Cat Electric Power has thought about the preliminary phase of setting up a power plant. Do you want to start a green power project and make it successful? Then the Caterpillar webinar about green energy with engineers Darrin Johnston and Lisa Demetrius Walker can provide the answer. At the webinar they explained all the steps that it takes to make a good project.

Cat Electric Power focuses on the pre-work

First we will have to start with the essential pre-work. We can identify four phases that must be considered before we get to the ground, these can’t be overlooked or the project won’t get to the next stages. It’s important to establish your goals, tipycally six: power resilience and reliability; permitting, generator sets or constructor permits for installation; full or partial grid independence, the ability to disconnect from the grid; scalability and adaptability across various site types, these systems are quite modular and scalable so you need to think about the full range of sites; greenhouse gas objectives; total lifecycle cost, for example the cost of utility purchases, cost of fuel purchases, cost of maintenance operations. The second phase is having an energy audit, so that you know the energy usage patterns, the generation patterns, the equipment efficiency and also how much you waste.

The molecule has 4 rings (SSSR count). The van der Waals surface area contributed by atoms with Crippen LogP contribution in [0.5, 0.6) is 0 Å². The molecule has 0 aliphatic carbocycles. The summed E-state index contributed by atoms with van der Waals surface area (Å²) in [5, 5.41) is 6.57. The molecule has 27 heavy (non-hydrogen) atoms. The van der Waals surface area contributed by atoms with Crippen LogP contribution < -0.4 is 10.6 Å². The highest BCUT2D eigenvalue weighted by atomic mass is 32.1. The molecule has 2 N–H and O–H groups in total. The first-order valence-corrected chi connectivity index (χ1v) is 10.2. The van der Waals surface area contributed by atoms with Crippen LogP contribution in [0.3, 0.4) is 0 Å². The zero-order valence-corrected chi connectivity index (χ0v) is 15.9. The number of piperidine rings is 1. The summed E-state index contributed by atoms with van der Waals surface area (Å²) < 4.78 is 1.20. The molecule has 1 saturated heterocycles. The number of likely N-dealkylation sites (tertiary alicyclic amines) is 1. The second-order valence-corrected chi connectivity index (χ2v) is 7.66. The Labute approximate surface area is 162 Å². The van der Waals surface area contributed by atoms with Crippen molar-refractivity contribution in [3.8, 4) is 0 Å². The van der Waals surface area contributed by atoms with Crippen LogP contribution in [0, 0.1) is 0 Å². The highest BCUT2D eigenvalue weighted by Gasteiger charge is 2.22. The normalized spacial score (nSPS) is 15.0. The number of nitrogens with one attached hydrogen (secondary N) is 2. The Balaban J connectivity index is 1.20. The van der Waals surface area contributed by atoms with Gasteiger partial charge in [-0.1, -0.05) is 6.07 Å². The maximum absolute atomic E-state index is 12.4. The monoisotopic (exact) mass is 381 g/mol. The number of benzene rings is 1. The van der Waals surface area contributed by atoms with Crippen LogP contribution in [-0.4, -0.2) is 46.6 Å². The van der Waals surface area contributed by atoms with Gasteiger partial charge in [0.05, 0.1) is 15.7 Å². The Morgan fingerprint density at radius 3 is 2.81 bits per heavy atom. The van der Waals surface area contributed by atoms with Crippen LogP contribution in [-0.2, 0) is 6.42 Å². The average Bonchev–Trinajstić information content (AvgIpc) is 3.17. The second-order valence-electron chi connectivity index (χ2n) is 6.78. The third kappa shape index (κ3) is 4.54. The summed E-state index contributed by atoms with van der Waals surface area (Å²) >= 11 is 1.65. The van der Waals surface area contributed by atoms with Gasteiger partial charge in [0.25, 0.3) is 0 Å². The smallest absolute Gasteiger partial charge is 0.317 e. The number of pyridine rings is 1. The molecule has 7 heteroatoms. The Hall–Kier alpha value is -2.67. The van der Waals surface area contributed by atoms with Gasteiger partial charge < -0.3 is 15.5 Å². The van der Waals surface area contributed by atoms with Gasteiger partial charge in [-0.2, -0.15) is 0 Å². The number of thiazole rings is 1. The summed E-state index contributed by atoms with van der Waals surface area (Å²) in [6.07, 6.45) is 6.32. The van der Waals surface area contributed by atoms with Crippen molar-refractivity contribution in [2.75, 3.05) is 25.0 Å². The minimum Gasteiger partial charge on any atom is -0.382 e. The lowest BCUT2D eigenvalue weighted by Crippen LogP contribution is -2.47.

There are many ways to do so, the simplest is by taking a look at the utility bill. A simple walk around the plant can help uncover opportunities for energy efficiency or waste reduction. Remember that the most cost effective kilowatt hour is the one we don’t have to generate. When you have identified all the sources of waste is time to improve the efficiency by reducing wasted energy. The last stage is to measure the load profile, since we don’t have essential data and we don’t know what the site data is, it’s a guessing game, so the advice they give is to use real time measurement equipment if possible, like a power quality analyzer for at least a week, or longer. Remember to keep in mind seasonal peaks and valleys and to estimate future load growth and the impact of efficiency improvements. 

The second step

The second step for a successful project is the optimal system design and the project execution, here we need to start evaluating local resources, site specific solar and wind resources’s infos come from satellite data for exaple from NASA or software like Homer Pro.



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